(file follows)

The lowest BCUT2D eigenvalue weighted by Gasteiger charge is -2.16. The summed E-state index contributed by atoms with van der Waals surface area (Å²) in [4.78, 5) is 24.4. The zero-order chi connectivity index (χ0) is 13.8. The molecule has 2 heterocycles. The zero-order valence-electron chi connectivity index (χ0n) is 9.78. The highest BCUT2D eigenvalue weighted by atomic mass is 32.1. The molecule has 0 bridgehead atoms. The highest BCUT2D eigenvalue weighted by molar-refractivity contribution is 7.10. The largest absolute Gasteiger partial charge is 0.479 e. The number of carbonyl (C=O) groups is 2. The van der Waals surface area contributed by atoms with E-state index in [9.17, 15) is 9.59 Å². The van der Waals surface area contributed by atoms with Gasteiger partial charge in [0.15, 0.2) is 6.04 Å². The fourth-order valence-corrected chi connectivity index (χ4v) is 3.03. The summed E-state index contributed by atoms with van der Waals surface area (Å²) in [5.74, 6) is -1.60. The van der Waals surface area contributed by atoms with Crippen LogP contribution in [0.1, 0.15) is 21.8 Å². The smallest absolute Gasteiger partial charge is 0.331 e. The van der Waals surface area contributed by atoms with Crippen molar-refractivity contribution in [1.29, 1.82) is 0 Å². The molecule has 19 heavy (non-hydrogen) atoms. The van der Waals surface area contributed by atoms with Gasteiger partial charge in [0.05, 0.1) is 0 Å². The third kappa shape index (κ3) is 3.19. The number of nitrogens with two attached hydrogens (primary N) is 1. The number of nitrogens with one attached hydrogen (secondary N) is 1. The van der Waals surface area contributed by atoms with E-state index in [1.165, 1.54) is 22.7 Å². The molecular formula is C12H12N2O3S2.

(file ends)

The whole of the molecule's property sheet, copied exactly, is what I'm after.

The lowest BCUT2D eigenvalue weighted by Gasteiger charge is -2.16. The summed E-state index contributed by atoms with van der Waals surface area (Å²) in [4.78, 5) is 24.4. The zero-order chi connectivity index (χ0) is 13.8. The molecule has 2 heterocycles. The zero-order valence-electron chi connectivity index (χ0n) is 9.78. The highest BCUT2D eigenvalue weighted by atomic mass is 32.1. The molecule has 0 bridgehead atoms. The highest BCUT2D eigenvalue weighted by molar-refractivity contribution is 7.10. The largest absolute Gasteiger partial charge is 0.479 e. The number of carbonyl (C=O) groups is 2. The van der Waals surface area contributed by atoms with E-state index in [9.17, 15) is 9.59 Å². The van der Waals surface area contributed by atoms with Gasteiger partial charge in [0.15, 0.2) is 6.04 Å². The fourth-order valence-corrected chi connectivity index (χ4v) is 3.03. The summed E-state index contributed by atoms with van der Waals surface area (Å²) in [5.74, 6) is -1.60. The van der Waals surface area contributed by atoms with Crippen LogP contribution in [0.1, 0.15) is 21.8 Å². The smallest absolute Gasteiger partial charge is 0.331 e. The van der Waals surface area contributed by atoms with Crippen molar-refractivity contribution in [1.29, 1.82) is 0 Å². The molecule has 19 heavy (non-hydrogen) atoms. The van der Waals surface area contributed by atoms with Gasteiger partial charge in [0.05, 0.1) is 0 Å². The third kappa shape index (κ3) is 3.19. The number of nitrogens with two attached hydrogens (primary N) is 1. The number of nitrogens with one attached hydrogen (secondary N) is 1. The van der Waals surface area contributed by atoms with E-state index in [1.165, 1.54) is 22.7 Å². The molecular formula is C12H12N2O3S2.